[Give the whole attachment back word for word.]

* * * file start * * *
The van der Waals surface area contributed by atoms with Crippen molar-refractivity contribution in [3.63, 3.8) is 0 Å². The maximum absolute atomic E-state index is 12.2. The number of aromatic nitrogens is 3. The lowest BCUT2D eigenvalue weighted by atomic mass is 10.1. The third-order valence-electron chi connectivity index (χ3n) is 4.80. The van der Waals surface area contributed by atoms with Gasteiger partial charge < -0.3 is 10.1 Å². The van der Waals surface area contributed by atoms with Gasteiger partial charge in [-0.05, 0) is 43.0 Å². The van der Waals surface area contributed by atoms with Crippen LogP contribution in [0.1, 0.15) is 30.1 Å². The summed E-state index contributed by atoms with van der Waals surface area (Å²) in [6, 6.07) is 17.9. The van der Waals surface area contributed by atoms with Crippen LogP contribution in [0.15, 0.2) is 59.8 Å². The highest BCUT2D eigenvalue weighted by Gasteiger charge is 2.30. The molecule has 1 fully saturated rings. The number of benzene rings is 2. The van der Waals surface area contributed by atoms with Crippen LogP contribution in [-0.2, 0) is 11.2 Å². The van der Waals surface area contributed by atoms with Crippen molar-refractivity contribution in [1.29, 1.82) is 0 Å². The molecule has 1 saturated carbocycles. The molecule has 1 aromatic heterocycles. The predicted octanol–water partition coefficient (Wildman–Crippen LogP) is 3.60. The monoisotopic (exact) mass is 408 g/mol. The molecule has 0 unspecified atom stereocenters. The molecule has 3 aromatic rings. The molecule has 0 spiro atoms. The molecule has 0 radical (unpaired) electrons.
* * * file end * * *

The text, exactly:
The van der Waals surface area contributed by atoms with Crippen molar-refractivity contribution in [3.63, 3.8) is 0 Å². The maximum absolute atomic E-state index is 12.2. The number of aromatic nitrogens is 3. The lowest BCUT2D eigenvalue weighted by atomic mass is 10.1. The third-order valence-electron chi connectivity index (χ3n) is 4.80. The van der Waals surface area contributed by atoms with Gasteiger partial charge < -0.3 is 10.1 Å². The van der Waals surface area contributed by atoms with Gasteiger partial charge in [-0.05, 0) is 43.0 Å². The van der Waals surface area contributed by atoms with Crippen LogP contribution in [0.1, 0.15) is 30.1 Å². The summed E-state index contributed by atoms with van der Waals surface area (Å²) in [6, 6.07) is 17.9. The van der Waals surface area contributed by atoms with Crippen LogP contribution in [0.15, 0.2) is 59.8 Å². The highest BCUT2D eigenvalue weighted by Gasteiger charge is 2.30. The molecule has 1 fully saturated rings. The number of benzene rings is 2. The van der Waals surface area contributed by atoms with Crippen LogP contribution in [-0.2, 0) is 11.2 Å². The van der Waals surface area contributed by atoms with Crippen molar-refractivity contribution in [1.29, 1.82) is 0 Å². The molecule has 1 saturated carbocycles. The molecule has 1 aromatic heterocycles. The predicted octanol–water partition coefficient (Wildman–Crippen LogP) is 3.60. The monoisotopic (exact) mass is 408 g/mol. The molecule has 0 unspecified atom stereocenters. The molecule has 3 aromatic rings. The molecule has 0 spiro atoms. The molecule has 0 radical (unpaired) electrons.